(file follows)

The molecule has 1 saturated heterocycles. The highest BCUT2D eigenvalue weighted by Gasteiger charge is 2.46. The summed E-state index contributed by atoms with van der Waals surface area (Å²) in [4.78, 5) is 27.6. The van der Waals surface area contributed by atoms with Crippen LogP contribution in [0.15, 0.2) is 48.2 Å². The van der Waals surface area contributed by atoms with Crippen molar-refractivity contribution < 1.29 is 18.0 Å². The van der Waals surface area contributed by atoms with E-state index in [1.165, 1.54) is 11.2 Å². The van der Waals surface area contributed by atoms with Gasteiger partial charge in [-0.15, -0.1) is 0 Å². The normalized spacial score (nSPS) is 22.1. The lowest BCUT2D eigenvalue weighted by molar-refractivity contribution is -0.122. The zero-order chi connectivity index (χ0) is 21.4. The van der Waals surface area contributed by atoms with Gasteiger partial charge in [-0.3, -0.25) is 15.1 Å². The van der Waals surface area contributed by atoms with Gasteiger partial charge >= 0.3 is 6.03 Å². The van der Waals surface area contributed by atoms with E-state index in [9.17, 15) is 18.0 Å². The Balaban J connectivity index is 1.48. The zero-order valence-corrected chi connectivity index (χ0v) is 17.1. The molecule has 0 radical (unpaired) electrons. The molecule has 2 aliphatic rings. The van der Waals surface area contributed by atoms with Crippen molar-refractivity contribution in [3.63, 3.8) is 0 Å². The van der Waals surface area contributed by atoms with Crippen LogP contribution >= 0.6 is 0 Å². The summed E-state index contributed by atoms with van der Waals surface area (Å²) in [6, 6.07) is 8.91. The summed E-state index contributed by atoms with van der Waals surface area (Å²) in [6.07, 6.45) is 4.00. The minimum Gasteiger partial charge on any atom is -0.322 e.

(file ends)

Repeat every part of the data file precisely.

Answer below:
The molecule has 1 saturated heterocycles. The highest BCUT2D eigenvalue weighted by Gasteiger charge is 2.46. The summed E-state index contributed by atoms with van der Waals surface area (Å²) in [4.78, 5) is 27.6. The van der Waals surface area contributed by atoms with Crippen LogP contribution in [0.15, 0.2) is 48.2 Å². The van der Waals surface area contributed by atoms with Crippen molar-refractivity contribution < 1.29 is 18.0 Å². The van der Waals surface area contributed by atoms with E-state index in [1.165, 1.54) is 11.2 Å². The van der Waals surface area contributed by atoms with Gasteiger partial charge in [-0.15, -0.1) is 0 Å². The normalized spacial score (nSPS) is 22.1. The lowest BCUT2D eigenvalue weighted by molar-refractivity contribution is -0.122. The zero-order chi connectivity index (χ0) is 21.4. The van der Waals surface area contributed by atoms with Gasteiger partial charge in [-0.3, -0.25) is 15.1 Å². The van der Waals surface area contributed by atoms with Gasteiger partial charge >= 0.3 is 6.03 Å². The van der Waals surface area contributed by atoms with E-state index in [9.17, 15) is 18.0 Å². The Balaban J connectivity index is 1.48. The zero-order valence-corrected chi connectivity index (χ0v) is 17.1. The molecule has 0 radical (unpaired) electrons. The molecule has 2 aliphatic rings. The van der Waals surface area contributed by atoms with Crippen molar-refractivity contribution in [3.63, 3.8) is 0 Å². The van der Waals surface area contributed by atoms with Crippen LogP contribution >= 0.6 is 0 Å². The summed E-state index contributed by atoms with van der Waals surface area (Å²) in [6, 6.07) is 8.91. The summed E-state index contributed by atoms with van der Waals surface area (Å²) in [6.07, 6.45) is 4.00. The minimum Gasteiger partial charge on any atom is -0.322 e.